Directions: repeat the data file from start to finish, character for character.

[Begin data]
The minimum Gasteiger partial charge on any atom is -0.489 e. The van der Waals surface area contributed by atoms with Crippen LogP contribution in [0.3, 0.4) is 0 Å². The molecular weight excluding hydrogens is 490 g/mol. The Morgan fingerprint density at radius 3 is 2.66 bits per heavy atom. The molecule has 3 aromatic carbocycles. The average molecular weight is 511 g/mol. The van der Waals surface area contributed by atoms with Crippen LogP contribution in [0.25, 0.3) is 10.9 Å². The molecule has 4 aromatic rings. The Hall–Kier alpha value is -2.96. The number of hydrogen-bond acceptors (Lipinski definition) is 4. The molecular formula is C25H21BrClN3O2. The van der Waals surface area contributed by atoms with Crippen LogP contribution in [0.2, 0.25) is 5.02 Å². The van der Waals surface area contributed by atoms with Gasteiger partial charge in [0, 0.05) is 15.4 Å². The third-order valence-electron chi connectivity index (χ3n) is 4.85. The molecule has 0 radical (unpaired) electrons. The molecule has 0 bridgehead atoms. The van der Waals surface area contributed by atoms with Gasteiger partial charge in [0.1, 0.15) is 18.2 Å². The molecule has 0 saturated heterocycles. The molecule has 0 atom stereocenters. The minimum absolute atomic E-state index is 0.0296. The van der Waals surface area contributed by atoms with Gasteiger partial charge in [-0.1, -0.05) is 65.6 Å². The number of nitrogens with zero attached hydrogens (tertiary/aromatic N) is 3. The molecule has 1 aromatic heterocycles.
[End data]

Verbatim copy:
The minimum Gasteiger partial charge on any atom is -0.489 e. The van der Waals surface area contributed by atoms with Crippen LogP contribution in [0.3, 0.4) is 0 Å². The molecular weight excluding hydrogens is 490 g/mol. The Morgan fingerprint density at radius 3 is 2.66 bits per heavy atom. The molecule has 3 aromatic carbocycles. The average molecular weight is 511 g/mol. The van der Waals surface area contributed by atoms with Crippen LogP contribution in [0.25, 0.3) is 10.9 Å². The molecule has 4 aromatic rings. The Hall–Kier alpha value is -2.96. The number of hydrogen-bond acceptors (Lipinski definition) is 4. The molecular formula is C25H21BrClN3O2. The van der Waals surface area contributed by atoms with Crippen LogP contribution in [0.2, 0.25) is 5.02 Å². The van der Waals surface area contributed by atoms with Gasteiger partial charge in [0, 0.05) is 15.4 Å². The third-order valence-electron chi connectivity index (χ3n) is 4.85. The molecule has 0 radical (unpaired) electrons. The molecule has 0 bridgehead atoms. The van der Waals surface area contributed by atoms with Gasteiger partial charge in [0.1, 0.15) is 18.2 Å². The molecule has 0 saturated heterocycles. The molecule has 0 atom stereocenters. The minimum absolute atomic E-state index is 0.0296. The van der Waals surface area contributed by atoms with Gasteiger partial charge in [-0.1, -0.05) is 65.6 Å². The number of nitrogens with zero attached hydrogens (tertiary/aromatic N) is 3. The molecule has 1 aromatic heterocycles.